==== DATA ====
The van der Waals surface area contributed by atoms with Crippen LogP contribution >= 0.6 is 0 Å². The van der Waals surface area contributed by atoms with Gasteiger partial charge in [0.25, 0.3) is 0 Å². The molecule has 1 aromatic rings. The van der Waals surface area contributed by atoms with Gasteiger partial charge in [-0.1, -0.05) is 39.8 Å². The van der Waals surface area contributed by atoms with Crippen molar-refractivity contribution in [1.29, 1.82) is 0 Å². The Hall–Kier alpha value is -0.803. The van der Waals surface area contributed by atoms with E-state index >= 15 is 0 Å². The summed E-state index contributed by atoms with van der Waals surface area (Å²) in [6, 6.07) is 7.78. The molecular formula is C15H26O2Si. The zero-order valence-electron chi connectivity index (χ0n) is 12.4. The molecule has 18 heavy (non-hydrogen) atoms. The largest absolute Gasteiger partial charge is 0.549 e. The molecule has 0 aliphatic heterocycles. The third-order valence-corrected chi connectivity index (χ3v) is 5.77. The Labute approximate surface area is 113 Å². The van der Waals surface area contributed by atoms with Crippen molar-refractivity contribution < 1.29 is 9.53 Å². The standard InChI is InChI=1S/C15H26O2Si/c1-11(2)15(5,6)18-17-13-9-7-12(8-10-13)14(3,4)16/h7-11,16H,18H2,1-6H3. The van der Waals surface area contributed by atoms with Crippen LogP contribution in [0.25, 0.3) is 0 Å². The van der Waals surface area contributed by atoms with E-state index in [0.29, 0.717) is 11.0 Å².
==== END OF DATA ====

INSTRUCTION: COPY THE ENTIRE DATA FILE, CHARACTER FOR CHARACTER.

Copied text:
The van der Waals surface area contributed by atoms with Crippen LogP contribution >= 0.6 is 0 Å². The van der Waals surface area contributed by atoms with Gasteiger partial charge in [0.25, 0.3) is 0 Å². The molecule has 1 aromatic rings. The van der Waals surface area contributed by atoms with Gasteiger partial charge in [-0.1, -0.05) is 39.8 Å². The van der Waals surface area contributed by atoms with Crippen molar-refractivity contribution in [1.29, 1.82) is 0 Å². The Hall–Kier alpha value is -0.803. The van der Waals surface area contributed by atoms with E-state index >= 15 is 0 Å². The summed E-state index contributed by atoms with van der Waals surface area (Å²) in [6, 6.07) is 7.78. The molecular formula is C15H26O2Si. The zero-order valence-electron chi connectivity index (χ0n) is 12.4. The molecule has 18 heavy (non-hydrogen) atoms. The largest absolute Gasteiger partial charge is 0.549 e. The molecule has 0 aliphatic heterocycles. The third-order valence-corrected chi connectivity index (χ3v) is 5.77. The Labute approximate surface area is 113 Å². The van der Waals surface area contributed by atoms with Crippen molar-refractivity contribution < 1.29 is 9.53 Å². The standard InChI is InChI=1S/C15H26O2Si/c1-11(2)15(5,6)18-17-13-9-7-12(8-10-13)14(3,4)16/h7-11,16H,18H2,1-6H3. The van der Waals surface area contributed by atoms with Crippen LogP contribution in [0.25, 0.3) is 0 Å². The van der Waals surface area contributed by atoms with E-state index in [0.29, 0.717) is 11.0 Å².